Thursday July 19, 2018
Home India India can bri...

India can bring down cost for Breast Cancer Detection, says US Scientist

0
//
51
Breast Cancer (representational Image), Pixabay
Republish
Reprint

Kolkata, Feb 28, 2017: American genome expert Mary-Claire King, whose work resulted in the identification of the breast cancer gene BRCA1 and transformed the diagnosis and treatment of the disease, on Tuesday expressed faith in Indian scientists to make technology cheaper for breast cancer detection.

“We need to tackle this problem with modern 21st-century tools. The actual cost of sequencing patients dropped from about $4,000 to $250 (around Rs 16,000) in the US in the last few years. Indians are incredibly good at making technology better, faster and cheaper,” she said.

King was addressing a packed audience of researchers, students and faculty at a lecture here on ‘Understanding Inherited Breast and Ovarian Cancer: From Gene Discovery to Precision Medicine and Public Health’ for The Cell Press-TNQ India distinguished Lectureship Series, 2017. It was supported by National Institute of Biomedical Genomics, Kalyani.

For India, the US National Medal of Science awardee proposed that every breast and ovarian cancer patient be tested genetically for mutations BRCA1 and BRCA2 as well as other known breast and ovarian cancer genes.

Specific inherited mutations in BRCA1 and BRCA2 increase the risk of female breast and ovarian cancers, and they have been associated with increased risks of several additional types of cancer.

“My proposition for India is every breast and ovarian cancer patient should be sequenced for mutations to BRCA1 and BRCA2 and all other known breast and ovarian cancer genes. I am not suggesting that in the resource-limited context here that all women above the age of 30 be screened, just begin with patients,” said the University of Washington professor.

Testing could help women predisposed to mutations to make an informed choice on whether to opt for risk-reducing surgery, chemoprevention and also encourage follow-ups of sisters and daughters of patients (there’s a 50 percent chance of passing it along).

The 71-year-old active researcher dubbed cervical cancer a “disease of poor women” while breast cancer is one of those “rare conditions that is a disease of prosperity”.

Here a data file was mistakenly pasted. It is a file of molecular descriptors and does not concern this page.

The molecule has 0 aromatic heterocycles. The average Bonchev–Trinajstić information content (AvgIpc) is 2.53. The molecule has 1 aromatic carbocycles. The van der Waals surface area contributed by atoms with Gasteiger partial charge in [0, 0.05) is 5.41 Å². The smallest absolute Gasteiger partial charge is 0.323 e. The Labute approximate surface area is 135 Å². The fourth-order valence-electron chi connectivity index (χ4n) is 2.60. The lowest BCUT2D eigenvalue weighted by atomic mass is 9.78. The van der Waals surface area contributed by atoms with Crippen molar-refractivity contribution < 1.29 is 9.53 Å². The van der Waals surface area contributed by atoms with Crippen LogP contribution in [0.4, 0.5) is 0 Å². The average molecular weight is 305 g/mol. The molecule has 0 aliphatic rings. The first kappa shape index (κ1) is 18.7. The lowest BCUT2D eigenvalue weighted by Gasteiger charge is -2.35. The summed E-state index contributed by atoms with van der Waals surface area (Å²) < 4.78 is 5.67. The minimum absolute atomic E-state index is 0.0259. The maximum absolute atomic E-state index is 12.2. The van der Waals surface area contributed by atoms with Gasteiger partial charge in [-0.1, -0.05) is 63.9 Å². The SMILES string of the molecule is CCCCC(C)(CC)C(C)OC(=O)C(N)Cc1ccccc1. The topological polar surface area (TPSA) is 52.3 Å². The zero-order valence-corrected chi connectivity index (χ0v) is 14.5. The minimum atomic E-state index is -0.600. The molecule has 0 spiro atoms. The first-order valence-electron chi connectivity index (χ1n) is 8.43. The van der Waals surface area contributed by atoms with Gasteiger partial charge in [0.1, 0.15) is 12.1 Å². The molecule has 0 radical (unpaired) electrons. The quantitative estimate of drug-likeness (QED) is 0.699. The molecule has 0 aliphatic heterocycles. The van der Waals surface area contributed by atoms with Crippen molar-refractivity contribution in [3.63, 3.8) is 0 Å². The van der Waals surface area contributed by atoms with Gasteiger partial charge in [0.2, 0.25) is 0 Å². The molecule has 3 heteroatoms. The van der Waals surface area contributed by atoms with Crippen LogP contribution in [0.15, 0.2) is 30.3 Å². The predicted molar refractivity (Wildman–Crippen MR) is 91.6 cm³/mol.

“The reason that breast cancer incidences are going up is because we are the most successful mammals that have ever lived, by this we mean we are fabulous. We are fertile longer, we are able and we are fit, we retain cognitive functions longer,” she added.

In addition to her work on identifying breast cancer genes, King is recognised worldwide for demonstrating that humans and chimpanzees are 99 per cent genetically identical and applying genomic sequencing to identify victims of human rights abuses (Grandmothers of Plaza de Mayo in Argentina wanted King to find their kidnapped grandchildren). (IANS)

Click here for reuse options!
Copyright 2017 NewsGram

Next Story

Eating Dinner Early May Lower Risk of Breast, Prostate Cancer

The research suggests that long-term late night snacking may have the similar effect to night-shift work and circadian disruption

0
dinner
The researchers found that cancer patients were more likely to have dinner late at night. Pixabay

Having your last meal before 9 pm or at least two hours before going to bed could lower the risk of breast and prostate cancer, suggests a new study.

Compared to those who have supper after 10 pm or those who go to bed right after meal, people who take their evening meal before 9 pm or wait at least two hours before going to sleep have approximately 20 per cent lower risk of those types of cancers, the findings showed.

“Our study concludes that adherence to diurnal eating patterns is associated with a lower risk of cancer,” said lead author Manolis Kogevinas from the Barcelona Institute for Global Health (ISGlobal) in Spain.

“The findings highlight the importance of assessing circadian rhythms in studies on diet and cancer,” Kogevinas added.

For the study, published in International Journal of Cancer, the team analysed data from 621 cases of prostate cancer and 1,205 cases of breast cancer, as well as 872 male and 1,321 female controls.

Having your last meal before 9 pm or at least two hours before going to bed could lower the risk of breast and prostate cancer
Having your last meal before 9 pm or at least two hours before going to bed could lower the risk of breast and prostate cancer. Pixabay

The participants, were interviewed about their meal timing, sleep habits and chronotype — an individual attribute correlating with preference for morning or evening activity.

The participants also completed a questionnaire on their eating habits and adherence to cancer prevention recommendations.

The researchers found that cancer patients were more likely to have dinner late at night.

Also Read: Meditation Improves Mood, Sleep in Teenagers with Cancer

Breast and prostate cancers are also among those most strongly associated with night-shift work, circadian disruption and alteration of biological rhythms.

The research suggests that long-term late night snacking may have the similar effect to night-shift work and circadian disruption.

“If the findings are confirmed, they will have implications for cancer prevention recommendations, which currently do not take meal timing into account,” Kogevinas noted. (IANS)